Metabolic reaction after concentric and eccentric endurance-exercise of the knee and ankle

Med Sci Sports Exerc. 2001 May;33(5):791-5. doi: 10.1097/00005768-200105000-00018.


Purpose: Power training plays an essential part in many sport disciplines. The importance of eccentric power training remains a matter of controversial discussion. The objective of this study was therefore to investigate the difference in metabolic reaction between eccentric and concentric stress in comparable work.

Methods: Sixty-four men between 22 and 60 yr of age performed maximum isokinetic 1-min endurance tests of the knee and ankle each in concentric (180 degrees.s-1) and eccentric (60 degrees.s-1) modes with comparable total area of contraction-time curve (NS). Higher strength values (mean peak torque, P < 0.01), lower fatigue (fatigue index, P < 0.001), lower increase in lactate (P < 0.01), and lower ammonia production (P < 0.01) were found in eccentric than in concentric exercise, independent of the joint. The eccentric form of stress showed lower decrease and thus age-dependence in maximum strength and in fatigue than the concentric form.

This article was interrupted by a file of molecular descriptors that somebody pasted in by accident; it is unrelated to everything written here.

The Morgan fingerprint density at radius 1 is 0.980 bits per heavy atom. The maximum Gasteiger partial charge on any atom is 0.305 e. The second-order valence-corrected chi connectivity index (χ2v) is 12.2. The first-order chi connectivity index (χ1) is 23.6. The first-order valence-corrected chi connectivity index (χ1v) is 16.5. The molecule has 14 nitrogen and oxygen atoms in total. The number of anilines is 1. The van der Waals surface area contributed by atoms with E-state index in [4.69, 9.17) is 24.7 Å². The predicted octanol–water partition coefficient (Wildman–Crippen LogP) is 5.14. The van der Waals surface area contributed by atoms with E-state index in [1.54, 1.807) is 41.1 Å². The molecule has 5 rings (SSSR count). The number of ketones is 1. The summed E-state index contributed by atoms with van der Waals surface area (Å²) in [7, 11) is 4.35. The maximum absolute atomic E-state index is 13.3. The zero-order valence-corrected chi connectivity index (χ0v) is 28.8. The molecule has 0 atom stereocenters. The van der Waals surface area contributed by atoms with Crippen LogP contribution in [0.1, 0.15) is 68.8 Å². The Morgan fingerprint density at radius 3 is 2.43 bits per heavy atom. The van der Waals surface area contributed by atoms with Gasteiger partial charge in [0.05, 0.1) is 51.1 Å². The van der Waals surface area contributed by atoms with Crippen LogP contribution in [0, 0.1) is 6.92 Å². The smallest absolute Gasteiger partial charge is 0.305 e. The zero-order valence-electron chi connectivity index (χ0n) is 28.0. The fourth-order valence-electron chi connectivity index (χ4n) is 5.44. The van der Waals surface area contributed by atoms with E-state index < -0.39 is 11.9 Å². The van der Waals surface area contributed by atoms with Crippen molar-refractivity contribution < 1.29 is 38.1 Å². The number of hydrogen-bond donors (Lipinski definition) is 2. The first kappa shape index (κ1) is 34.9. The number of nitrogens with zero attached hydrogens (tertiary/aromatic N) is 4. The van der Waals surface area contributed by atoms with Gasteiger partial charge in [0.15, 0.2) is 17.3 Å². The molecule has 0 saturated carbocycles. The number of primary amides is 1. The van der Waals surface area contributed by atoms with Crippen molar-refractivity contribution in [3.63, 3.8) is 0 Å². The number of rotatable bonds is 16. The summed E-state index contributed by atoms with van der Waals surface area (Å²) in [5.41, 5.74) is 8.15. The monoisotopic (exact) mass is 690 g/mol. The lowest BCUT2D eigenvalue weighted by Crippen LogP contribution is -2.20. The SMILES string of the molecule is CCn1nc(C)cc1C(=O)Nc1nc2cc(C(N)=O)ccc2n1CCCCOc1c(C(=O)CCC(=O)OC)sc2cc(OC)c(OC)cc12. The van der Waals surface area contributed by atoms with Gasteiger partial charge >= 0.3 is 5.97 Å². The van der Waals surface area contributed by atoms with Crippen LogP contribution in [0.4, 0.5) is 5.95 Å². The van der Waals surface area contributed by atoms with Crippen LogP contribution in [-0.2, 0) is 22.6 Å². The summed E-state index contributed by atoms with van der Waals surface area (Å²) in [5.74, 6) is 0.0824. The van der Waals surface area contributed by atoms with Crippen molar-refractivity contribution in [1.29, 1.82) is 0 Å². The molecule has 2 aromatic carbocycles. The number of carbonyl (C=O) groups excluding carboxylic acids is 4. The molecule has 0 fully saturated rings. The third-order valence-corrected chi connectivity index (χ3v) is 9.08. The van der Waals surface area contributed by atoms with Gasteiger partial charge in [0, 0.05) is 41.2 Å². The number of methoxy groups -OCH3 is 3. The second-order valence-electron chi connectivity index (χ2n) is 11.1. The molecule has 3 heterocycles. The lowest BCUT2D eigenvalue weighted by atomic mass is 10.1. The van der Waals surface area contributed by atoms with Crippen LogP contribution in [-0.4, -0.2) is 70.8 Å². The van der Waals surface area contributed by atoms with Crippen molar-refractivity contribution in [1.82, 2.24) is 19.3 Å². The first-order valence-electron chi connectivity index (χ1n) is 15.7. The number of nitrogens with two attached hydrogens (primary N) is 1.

Results: The results permit the conclusion that eccentric exercise leads to less fatigue and lower lactate and ammonia reaction than concentric exercise in comparable work levels. Variable visco-elastic properties of the muscle fibers themselves with additive passive strength in eccentric mode is considered as the cause.

Conclusions: It remains uncertain whether the lower metabolic stress might be useful during the training process. A greater scope of training and increased number of training stimuli might be applied in primarily eccentric forms of exercise.

MeSH terms

  • Adaptation, Physiological
  • Adult
  • Ammonia / metabolism
  • Humans
  • Lactic Acid / blood*
  • Male
  • Middle Aged
  • Muscle Fatigue / physiology*
  • Weight Lifting / physiology*


  • Lactic Acid
  • Ammonia